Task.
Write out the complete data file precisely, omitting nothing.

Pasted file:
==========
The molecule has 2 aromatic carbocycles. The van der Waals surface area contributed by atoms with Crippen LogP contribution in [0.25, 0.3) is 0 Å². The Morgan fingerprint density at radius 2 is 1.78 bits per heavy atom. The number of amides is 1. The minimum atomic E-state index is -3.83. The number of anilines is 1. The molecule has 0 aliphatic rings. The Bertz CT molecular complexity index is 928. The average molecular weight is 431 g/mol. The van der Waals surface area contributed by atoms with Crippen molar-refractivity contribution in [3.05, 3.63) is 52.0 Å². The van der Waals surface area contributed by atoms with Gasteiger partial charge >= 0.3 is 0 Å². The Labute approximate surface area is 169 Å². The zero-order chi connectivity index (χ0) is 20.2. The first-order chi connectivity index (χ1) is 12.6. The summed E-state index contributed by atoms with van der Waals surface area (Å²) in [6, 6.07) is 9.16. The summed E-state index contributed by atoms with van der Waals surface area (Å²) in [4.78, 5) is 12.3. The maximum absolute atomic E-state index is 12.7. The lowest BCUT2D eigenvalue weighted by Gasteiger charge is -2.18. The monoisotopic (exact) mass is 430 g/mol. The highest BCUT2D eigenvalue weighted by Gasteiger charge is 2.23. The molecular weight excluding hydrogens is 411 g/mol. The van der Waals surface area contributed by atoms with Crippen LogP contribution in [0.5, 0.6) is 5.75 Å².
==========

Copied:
The molecule has 2 aromatic carbocycles. The van der Waals surface area contributed by atoms with Crippen LogP contribution in [0.25, 0.3) is 0 Å². The Morgan fingerprint density at radius 2 is 1.78 bits per heavy atom. The number of amides is 1. The minimum atomic E-state index is -3.83. The number of anilines is 1. The molecule has 0 aliphatic rings. The Bertz CT molecular complexity index is 928. The average molecular weight is 431 g/mol. The van der Waals surface area contributed by atoms with Crippen molar-refractivity contribution in [3.05, 3.63) is 52.0 Å². The van der Waals surface area contributed by atoms with Gasteiger partial charge >= 0.3 is 0 Å². The Labute approximate surface area is 169 Å². The zero-order chi connectivity index (χ0) is 20.2. The first-order chi connectivity index (χ1) is 12.6. The summed E-state index contributed by atoms with van der Waals surface area (Å²) in [6, 6.07) is 9.16. The summed E-state index contributed by atoms with van der Waals surface area (Å²) in [4.78, 5) is 12.3. The maximum absolute atomic E-state index is 12.7. The lowest BCUT2D eigenvalue weighted by Gasteiger charge is -2.18. The monoisotopic (exact) mass is 430 g/mol. The highest BCUT2D eigenvalue weighted by Gasteiger charge is 2.23. The molecular weight excluding hydrogens is 411 g/mol. The van der Waals surface area contributed by atoms with Crippen LogP contribution in [0.5, 0.6) is 5.75 Å².